Claudia ‘Sue’ Powers, 68; Wife of Spy Plane Pilot Downed During Cold War

From a Times Staff Writer

Claudia “Sue” Powers, widow of downed U-2 spy plane pilot Francis Gary Powers and an advocate of preserving Cold War history, died June 17 in Las Vegas of respiratory failure. She was 68.

She was a CIA psychometrist who tested agents returning from abroad when she met Powers in 1962 after his release from a Soviet prison. Powers’ U-2 was shot down on May 1, 1960, as he flew over Soviet airspace, and after parachuting out of the plane he was captured and convicted of espionage. He was sentenced to 10 years in prison but was freed on Feb. 10, 1962, in exchange for Soviet spy Rudolf Abel.

The couple married, each for the second time, in 1963 and moved to Los Angeles, where Powers spent eight years as a Lockheed test pilot working on the U-2. In the 1970s, he flew fixed-wing aircraft and helicopters for local radio and television stations, covering traffic and news events such as wildfires. He died on Aug. 1, 1977, when his KNBC-TV Channel 4 helicopter crashed in Encino.

With their son, Francis Gary Powers Jr., his widow worked to obtain posthumous medals -- the Air Force Distinguished Flying Cross and the Department of Defense Prisoner of War Medal -- for her husband.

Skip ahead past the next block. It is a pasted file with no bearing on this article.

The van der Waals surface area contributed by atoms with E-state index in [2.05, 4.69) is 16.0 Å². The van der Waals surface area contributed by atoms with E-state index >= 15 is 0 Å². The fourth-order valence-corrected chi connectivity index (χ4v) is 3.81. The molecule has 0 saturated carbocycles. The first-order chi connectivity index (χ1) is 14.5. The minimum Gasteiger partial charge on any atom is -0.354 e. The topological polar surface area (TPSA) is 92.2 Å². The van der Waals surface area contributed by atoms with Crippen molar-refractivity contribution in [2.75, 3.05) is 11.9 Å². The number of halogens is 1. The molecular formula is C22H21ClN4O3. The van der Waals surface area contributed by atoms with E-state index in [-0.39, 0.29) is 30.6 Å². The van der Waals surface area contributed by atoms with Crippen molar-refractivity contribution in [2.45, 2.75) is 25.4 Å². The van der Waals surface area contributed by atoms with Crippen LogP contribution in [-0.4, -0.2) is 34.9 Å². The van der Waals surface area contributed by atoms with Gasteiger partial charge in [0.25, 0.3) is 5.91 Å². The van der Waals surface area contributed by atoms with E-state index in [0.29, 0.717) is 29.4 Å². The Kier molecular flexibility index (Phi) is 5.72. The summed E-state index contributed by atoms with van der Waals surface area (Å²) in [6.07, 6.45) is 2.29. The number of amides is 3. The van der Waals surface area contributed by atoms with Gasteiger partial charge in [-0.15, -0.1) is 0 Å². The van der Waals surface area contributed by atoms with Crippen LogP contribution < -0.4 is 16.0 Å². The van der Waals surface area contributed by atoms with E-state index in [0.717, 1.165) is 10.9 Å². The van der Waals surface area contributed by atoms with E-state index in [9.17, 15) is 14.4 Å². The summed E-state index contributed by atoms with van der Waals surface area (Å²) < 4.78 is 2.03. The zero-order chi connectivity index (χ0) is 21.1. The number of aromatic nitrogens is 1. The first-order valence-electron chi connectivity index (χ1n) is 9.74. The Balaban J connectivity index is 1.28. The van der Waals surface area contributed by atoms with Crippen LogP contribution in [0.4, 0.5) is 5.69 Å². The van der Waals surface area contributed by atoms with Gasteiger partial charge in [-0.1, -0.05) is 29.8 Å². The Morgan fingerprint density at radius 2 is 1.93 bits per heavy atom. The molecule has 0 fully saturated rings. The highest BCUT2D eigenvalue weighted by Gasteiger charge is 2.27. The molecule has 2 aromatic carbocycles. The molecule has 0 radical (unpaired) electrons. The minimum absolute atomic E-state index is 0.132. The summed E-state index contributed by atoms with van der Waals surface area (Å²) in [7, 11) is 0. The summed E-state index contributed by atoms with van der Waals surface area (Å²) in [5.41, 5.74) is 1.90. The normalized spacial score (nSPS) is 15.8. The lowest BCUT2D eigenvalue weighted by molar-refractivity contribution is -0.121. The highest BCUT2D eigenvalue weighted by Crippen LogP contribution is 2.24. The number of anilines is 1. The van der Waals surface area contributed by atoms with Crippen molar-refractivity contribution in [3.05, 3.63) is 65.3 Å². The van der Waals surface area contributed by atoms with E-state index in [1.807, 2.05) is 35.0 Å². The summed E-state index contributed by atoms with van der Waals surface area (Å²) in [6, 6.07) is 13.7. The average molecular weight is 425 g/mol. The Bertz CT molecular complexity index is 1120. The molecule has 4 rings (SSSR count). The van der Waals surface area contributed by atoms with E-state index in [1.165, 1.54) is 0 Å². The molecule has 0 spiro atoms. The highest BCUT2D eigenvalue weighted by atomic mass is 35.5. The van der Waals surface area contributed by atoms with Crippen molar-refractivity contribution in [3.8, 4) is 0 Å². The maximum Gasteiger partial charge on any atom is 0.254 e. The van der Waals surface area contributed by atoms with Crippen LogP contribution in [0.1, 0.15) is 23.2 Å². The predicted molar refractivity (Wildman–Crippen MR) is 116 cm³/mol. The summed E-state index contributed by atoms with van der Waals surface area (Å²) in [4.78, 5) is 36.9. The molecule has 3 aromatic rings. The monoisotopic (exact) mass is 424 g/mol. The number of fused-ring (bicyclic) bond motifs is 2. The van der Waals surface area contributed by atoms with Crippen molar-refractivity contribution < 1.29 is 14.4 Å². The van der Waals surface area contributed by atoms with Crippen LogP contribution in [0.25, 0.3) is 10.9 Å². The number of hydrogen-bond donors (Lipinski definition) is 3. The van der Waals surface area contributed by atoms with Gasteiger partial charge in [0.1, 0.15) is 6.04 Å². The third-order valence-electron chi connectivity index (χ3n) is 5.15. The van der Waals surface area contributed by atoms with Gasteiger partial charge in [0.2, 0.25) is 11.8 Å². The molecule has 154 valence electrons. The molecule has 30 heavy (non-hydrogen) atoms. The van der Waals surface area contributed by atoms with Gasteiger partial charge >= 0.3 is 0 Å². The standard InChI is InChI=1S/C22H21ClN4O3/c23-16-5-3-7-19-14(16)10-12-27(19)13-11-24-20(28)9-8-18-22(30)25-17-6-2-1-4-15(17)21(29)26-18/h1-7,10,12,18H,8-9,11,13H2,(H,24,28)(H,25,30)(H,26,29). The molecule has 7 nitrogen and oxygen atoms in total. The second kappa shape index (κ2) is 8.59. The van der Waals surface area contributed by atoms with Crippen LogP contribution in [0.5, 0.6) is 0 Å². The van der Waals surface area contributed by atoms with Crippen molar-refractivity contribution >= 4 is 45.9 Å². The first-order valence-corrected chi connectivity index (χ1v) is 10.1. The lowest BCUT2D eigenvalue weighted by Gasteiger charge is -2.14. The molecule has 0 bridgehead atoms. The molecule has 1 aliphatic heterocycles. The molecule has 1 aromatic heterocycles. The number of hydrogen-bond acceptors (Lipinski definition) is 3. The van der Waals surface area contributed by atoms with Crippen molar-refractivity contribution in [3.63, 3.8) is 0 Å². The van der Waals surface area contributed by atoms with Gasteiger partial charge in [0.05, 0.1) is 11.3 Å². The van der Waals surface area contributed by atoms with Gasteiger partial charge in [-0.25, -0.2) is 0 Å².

She also helped her son establish the Cold War Museum, a traveling exhibit that honors Powers, and was an honorary chairman of the Silent Heroes of the Cold War National Memorial Committee. A resident of Las Vegas since 1994, she was a longtime volunteer at its Atomic Testing Museum.

In addition to her son, Powers is survived by a daughter from her previous marriage, Dee Rogers; and two grandchildren.

Private services are planned Saturday in Las Vegas, and she will be buried next to her husband in Arlington National Cemetery. The family has asked that any memorial contributions be made to the Cold War Museum.